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HNV Identification

Identification of High Nature Value (HNV) farmland on lowland farms in East County Galway, Western Ireland

There is increasing interest in the extent and distribution of wildlife habitats on farmland, to demonstrate public good benefits of CAP expenditure, address specific policy goals to protect biodiversity, and to support the validation of sustainability claims for food production systems.

We developed methods for identifying semi-natural habitat cover on farmland, and surveyed grassland habitats on lowland farms located outside EU- or nationally-designated sites in the west of Ireland (e.g. outside of Natura 2000).

  • We found a widespread occurrence (43% of surveyed fields in east Co. Galway) of a ‘semi-improved grassland’ category that is not currently recognised in the Irish grassland classification system. Failure to identify semi-improved grassland can underestimate the biodiversity levels on farmland. When considering Type 2 HNV farmland in Ireland in particular, a good grassland classification system is necessary to accurately quantify the biodiversity value of those grasslands. The use of a ‘semi-improved grassland’ category has potential for improving the identification of HNV farmland, agri-environment biodiversity targets, and grassland restoration.
  • Semi-natural habitat cover on lowland farms was best predicted using the variables ‘stocking density’, ‘soil diversity’ and ‘river and stream length’. Such modelling approaches could be further developed and used to provisionally target areas with high percentage of semi-natural habitat. Farm-scale assessments may still be required for verification and local targeting of measures of greatest environmental merit.
  • Field boundaries are important components of Type 2 HNV farmland but their ecological value can vary between regions. Although hedgerows are the dominant field boundary habitat, other field boundary habitats can also make significant contributions to the biodiversity of a farmed landscape. Field boundaries contribute significantly (up to 100%) to the semi-natural habitat cover of some farms. Improving the ecological quality of these existing field boundaries should be catered for in agricultural policy, particularly agri-environment schemes.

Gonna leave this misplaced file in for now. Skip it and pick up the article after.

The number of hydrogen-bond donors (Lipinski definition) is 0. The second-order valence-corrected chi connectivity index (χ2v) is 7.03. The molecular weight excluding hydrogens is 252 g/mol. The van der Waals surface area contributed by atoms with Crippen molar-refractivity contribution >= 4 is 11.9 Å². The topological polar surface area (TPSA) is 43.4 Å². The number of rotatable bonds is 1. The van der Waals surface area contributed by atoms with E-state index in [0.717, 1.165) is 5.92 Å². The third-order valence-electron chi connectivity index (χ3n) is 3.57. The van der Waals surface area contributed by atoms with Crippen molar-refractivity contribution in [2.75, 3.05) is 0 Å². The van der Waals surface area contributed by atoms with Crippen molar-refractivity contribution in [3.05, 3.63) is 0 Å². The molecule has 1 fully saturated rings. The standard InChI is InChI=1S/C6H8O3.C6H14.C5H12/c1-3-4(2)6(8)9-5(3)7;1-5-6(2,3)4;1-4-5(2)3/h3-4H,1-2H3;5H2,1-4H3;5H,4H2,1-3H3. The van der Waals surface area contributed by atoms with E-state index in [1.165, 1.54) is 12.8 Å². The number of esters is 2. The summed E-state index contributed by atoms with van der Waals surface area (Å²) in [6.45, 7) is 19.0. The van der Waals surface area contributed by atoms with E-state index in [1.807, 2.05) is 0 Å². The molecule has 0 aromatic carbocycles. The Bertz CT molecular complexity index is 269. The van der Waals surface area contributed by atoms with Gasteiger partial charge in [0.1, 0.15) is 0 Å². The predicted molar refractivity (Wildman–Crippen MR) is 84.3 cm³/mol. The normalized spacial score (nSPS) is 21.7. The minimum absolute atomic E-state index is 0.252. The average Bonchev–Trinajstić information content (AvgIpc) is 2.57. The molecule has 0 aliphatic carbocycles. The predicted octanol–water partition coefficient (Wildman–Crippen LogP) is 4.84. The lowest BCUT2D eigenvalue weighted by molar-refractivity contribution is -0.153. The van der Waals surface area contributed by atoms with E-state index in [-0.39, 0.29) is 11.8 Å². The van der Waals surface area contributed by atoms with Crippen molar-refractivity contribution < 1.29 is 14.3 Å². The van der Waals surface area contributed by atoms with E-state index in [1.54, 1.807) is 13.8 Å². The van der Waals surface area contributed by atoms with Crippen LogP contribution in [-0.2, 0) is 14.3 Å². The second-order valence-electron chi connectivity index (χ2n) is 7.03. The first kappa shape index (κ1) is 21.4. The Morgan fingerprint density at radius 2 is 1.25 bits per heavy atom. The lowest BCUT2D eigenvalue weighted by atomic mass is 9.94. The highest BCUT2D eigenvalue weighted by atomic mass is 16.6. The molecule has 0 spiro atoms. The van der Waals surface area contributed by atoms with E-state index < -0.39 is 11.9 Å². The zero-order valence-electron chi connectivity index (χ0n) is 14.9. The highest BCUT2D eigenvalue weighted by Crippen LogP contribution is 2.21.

• These results point to significant opportunities for the targeting of agri-environmental funding toward the protection and/or restoration of existing farmland habitats and species of conservation value.

For further information, contact Dr John Finn john.finn(at)teagasc.ie

Further information

End of project Report. Surveying and modelling of semi-natural habitat cover on farmland. 2009. RMIS 5729 Teagasc.

Caroline A. Sullivan, John A. Finn, Mike J. Gormally, Micheline Sheehy Skeffington. 2013. Field boundary habitats and their contribution to the area of semi-natural habitats on lowland farms in east Galway, western Ireland. Biology and Environment 113B, 2, 1-13.

Sullivan, C.A., Bourke, D., Gormally, M.J., Sheehy Skeffington, M., Finn, J.A., Green, S. and Kelly, S. 2011. Modelling semi-natural habitat area on lowland farms in western Ireland. Biological Conservation 144: 1089-1099.

Sullivan, C.A., Sheehy Skeffington, M., Gormally, M.J. and Finn, J.A. 2010. The ecological status of grasslands on lowland farmlands in western Ireland and implications for grassland classification and nature value assessment. Biological Conservation 143: 1529-1539.

Sheridan, H., McMahon, B.J., Carnus, T., Finn, J.A., Kinsella, A., Purvis, G. (2011) Pastoral farmland habitat diversity in south-east Ireland. Agriculture, Ecosystems & Environment 144: 130-135.


C. Sullivan was funded by the Teagasc Walsh Fellowship Scheme.